Reviewed: Royal Caribbean VOOM Internet at Sea (Speed, Features, and More)

Gone are the days where having Internet service was considered a luxury. Today, it’s a necessity. And even if you want to disconnect while on a cruise (which is a good idea) there are still times where you’ll want access to hop online.

Whether it’s checking in for a flight, sending a quick email back home, or checking in with work while you are sitting on the balcony, there is no shortage of reasons you might need access.

And that’s to say nothing of the reasons you’d just want access — streaming a movie to keep the kids happy, or checking on Facebook to post photos and video of the fun that you’re having.

Unfortunately, while free wi-fi access has become almost universal on land, that’s not the case on cruise ships. To be fair, offering online access in the middle of the ocean seems like a daunting challenge. As the public becomes more dependent on Internet access, however, cruise lines have made real strides to offer online access to their guests.

One such example is Royal Caribbean’s VOOM Internet service. Billed as “the fastest Internet at sea”, it’s heavily promoted on the cruise line’s ships, with two packages — a cheaper “Surf” package made for general browsing and checking email, and a more expensive “Surf + Stream” that offers the ability to video chat, as well as stream movies and music.

Voom advertising in the cabin

To see if the VOOM Internet works as advertised, we recently put the service to the test during a recent cruise aboard Liberty of the Seas.

Price of Royal Caribbean’s VOOM Internet Service

First things first, if you are planning to get online during your cruise then expect to fork over some considerable money.

While we appreciate the complexities that are involved in accessing the Internet from the middle of the ocean aboard the ship, the price of the VOOM service is still eye-watering to us.

While rates may vary based on your specific cruise, our trip had several different prices. If you wanted the most basic service — dubbed “Surf” — then the cost for multi-day packages was $15.99 per day. The “Surf” package allows you to do basic web browsing and email, but nothing data intensive like streaming content.

If you upgraded to the “Surf+Stream” package, then you are given speeds that are supposed to let you stream things like music and video (such as Netflix or YouTube). The cost for the upgraded service was $19.99 per day if bought as part of a multi-day package.

(Note: These package rates are available when you buy the Internet for the duration of your cruise, with at least two days remaining on the trip.)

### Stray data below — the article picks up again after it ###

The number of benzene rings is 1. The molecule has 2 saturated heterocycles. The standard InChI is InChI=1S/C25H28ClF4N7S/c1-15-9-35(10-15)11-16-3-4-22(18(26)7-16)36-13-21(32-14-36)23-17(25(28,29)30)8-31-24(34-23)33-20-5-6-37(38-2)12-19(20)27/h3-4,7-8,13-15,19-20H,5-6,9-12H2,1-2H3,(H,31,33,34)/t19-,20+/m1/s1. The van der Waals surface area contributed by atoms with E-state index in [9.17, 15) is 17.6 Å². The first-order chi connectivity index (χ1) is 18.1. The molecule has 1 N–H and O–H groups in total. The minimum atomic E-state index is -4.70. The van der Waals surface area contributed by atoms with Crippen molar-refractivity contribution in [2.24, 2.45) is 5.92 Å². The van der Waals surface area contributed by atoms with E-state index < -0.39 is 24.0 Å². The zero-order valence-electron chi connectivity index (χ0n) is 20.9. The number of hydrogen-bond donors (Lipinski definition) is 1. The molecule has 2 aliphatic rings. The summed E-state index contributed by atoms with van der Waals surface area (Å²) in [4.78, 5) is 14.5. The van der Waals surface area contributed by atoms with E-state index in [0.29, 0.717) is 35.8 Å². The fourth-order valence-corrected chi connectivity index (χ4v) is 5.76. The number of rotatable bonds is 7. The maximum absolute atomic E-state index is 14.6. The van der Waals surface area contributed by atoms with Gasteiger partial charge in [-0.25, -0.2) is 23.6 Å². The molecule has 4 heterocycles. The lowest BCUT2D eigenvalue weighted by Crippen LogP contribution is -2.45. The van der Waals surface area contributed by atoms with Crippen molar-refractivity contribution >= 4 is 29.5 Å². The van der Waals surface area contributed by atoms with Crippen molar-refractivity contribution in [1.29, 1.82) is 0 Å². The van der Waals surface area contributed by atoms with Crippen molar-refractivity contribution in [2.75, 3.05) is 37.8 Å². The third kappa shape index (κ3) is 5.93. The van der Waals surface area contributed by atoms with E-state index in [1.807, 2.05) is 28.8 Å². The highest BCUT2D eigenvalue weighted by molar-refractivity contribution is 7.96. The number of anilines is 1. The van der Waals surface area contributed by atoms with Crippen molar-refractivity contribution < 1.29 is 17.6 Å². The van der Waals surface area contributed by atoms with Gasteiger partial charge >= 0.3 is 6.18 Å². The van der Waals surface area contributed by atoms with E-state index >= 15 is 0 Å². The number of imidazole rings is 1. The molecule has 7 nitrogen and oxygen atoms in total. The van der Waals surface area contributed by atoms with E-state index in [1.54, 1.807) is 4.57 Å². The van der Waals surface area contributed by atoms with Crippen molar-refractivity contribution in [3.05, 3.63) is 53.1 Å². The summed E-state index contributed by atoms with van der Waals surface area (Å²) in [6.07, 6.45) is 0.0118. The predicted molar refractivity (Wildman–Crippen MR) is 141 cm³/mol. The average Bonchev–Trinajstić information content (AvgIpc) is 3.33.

What if you just want to hop online for a single day or just for a few minutes to check email? On our cruise there were time blocks available for purchase, as well as a daily rate that was higher than the multi-day package rate. In our case, we paid $26.99 to access the “Surf+Stream” service for a single day, which was a slight discount to the $29.99 advertised because of our loyalty status on the cruise line.

It should be noted that these prices are only for one device. If you want to connect more than one device at a time, then you will have to pay more. You can switch between devices by signing in, but at the base price, only one device can access the Internet at any given time.

Also, for the biggest savings you can pre-purchase the VOOM “Surf + Stream” through the Royal Caribbean Cruise Planner at $15.99 per day, but keep in mind that means you will have to purchase Internet for every day of your trip.

Pricing for Voom Internet service

Signing Up to Access the Internet

The sign-up process for Royal Caribbean’s VOOM service was extremely simple. First, passengers enable wi-fi on their device and then select “royal-wifi” from the list of available connections.

Once connected, you then open up a browser and follow the prompts to connect. You’ll need to create a username and password for the service. With this username and password you can sign in on any device to access your Internet plan after purchasing.

The different plans are laid out simply and you only have to choose the one that you want. After confirming, the system will take several seconds (it took us about 10-20 seconds) to finalize the purchase and then connect you to the wi-fi service.

You don’t have to enter any billing information as the cost of the service will charge to your onboard account.